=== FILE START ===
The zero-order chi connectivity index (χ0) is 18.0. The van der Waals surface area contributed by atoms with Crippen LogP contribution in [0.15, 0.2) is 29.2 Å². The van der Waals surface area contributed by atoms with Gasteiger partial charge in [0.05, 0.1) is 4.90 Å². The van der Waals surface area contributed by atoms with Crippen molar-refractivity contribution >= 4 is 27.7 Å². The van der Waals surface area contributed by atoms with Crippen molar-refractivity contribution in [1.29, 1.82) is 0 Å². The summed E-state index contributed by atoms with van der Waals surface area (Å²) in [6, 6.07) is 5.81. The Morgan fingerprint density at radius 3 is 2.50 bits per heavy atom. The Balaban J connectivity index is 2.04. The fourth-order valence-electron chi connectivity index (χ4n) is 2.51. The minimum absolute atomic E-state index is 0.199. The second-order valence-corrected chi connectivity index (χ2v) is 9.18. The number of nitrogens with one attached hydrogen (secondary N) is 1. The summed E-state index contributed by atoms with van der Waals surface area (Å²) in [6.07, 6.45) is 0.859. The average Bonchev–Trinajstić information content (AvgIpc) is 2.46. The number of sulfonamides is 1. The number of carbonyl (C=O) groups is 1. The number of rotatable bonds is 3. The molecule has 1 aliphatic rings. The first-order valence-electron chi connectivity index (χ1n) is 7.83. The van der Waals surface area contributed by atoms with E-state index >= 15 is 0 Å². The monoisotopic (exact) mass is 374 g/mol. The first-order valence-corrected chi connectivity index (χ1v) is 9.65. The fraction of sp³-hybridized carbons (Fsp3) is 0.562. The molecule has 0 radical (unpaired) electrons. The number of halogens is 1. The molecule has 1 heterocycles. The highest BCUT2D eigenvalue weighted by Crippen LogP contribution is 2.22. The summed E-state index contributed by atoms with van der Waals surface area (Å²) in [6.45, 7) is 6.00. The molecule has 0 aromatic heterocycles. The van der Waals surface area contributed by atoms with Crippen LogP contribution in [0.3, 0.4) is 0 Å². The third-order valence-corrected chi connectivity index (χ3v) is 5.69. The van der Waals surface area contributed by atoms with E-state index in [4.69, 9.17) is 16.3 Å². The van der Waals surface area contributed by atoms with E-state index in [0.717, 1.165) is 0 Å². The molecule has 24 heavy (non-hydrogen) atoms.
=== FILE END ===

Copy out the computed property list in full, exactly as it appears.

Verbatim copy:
The zero-order chi connectivity index (χ0) is 18.0. The van der Waals surface area contributed by atoms with Crippen LogP contribution in [0.15, 0.2) is 29.2 Å². The van der Waals surface area contributed by atoms with Gasteiger partial charge in [0.05, 0.1) is 4.90 Å². The van der Waals surface area contributed by atoms with Crippen molar-refractivity contribution >= 4 is 27.7 Å². The van der Waals surface area contributed by atoms with Crippen molar-refractivity contribution in [1.29, 1.82) is 0 Å². The summed E-state index contributed by atoms with van der Waals surface area (Å²) in [6, 6.07) is 5.81. The Morgan fingerprint density at radius 3 is 2.50 bits per heavy atom. The Balaban J connectivity index is 2.04. The fourth-order valence-electron chi connectivity index (χ4n) is 2.51. The minimum absolute atomic E-state index is 0.199. The second-order valence-corrected chi connectivity index (χ2v) is 9.18. The number of nitrogens with one attached hydrogen (secondary N) is 1. The summed E-state index contributed by atoms with van der Waals surface area (Å²) in [6.07, 6.45) is 0.859. The average Bonchev–Trinajstić information content (AvgIpc) is 2.46. The number of sulfonamides is 1. The number of carbonyl (C=O) groups is 1. The number of rotatable bonds is 3. The molecule has 1 aliphatic rings. The first-order valence-electron chi connectivity index (χ1n) is 7.83. The van der Waals surface area contributed by atoms with E-state index >= 15 is 0 Å². The monoisotopic (exact) mass is 374 g/mol. The first-order valence-corrected chi connectivity index (χ1v) is 9.65. The fraction of sp³-hybridized carbons (Fsp3) is 0.562. The molecule has 0 radical (unpaired) electrons. The number of halogens is 1. The molecule has 1 heterocycles. The highest BCUT2D eigenvalue weighted by Crippen LogP contribution is 2.22. The summed E-state index contributed by atoms with van der Waals surface area (Å²) in [6.45, 7) is 6.00. The molecule has 0 aromatic heterocycles. The van der Waals surface area contributed by atoms with Crippen LogP contribution in [0.3, 0.4) is 0 Å². The third-order valence-corrected chi connectivity index (χ3v) is 5.69. The van der Waals surface area contributed by atoms with E-state index in [4.69, 9.17) is 16.3 Å². The van der Waals surface area contributed by atoms with E-state index in [0.717, 1.165) is 0 Å². The molecule has 24 heavy (non-hydrogen) atoms.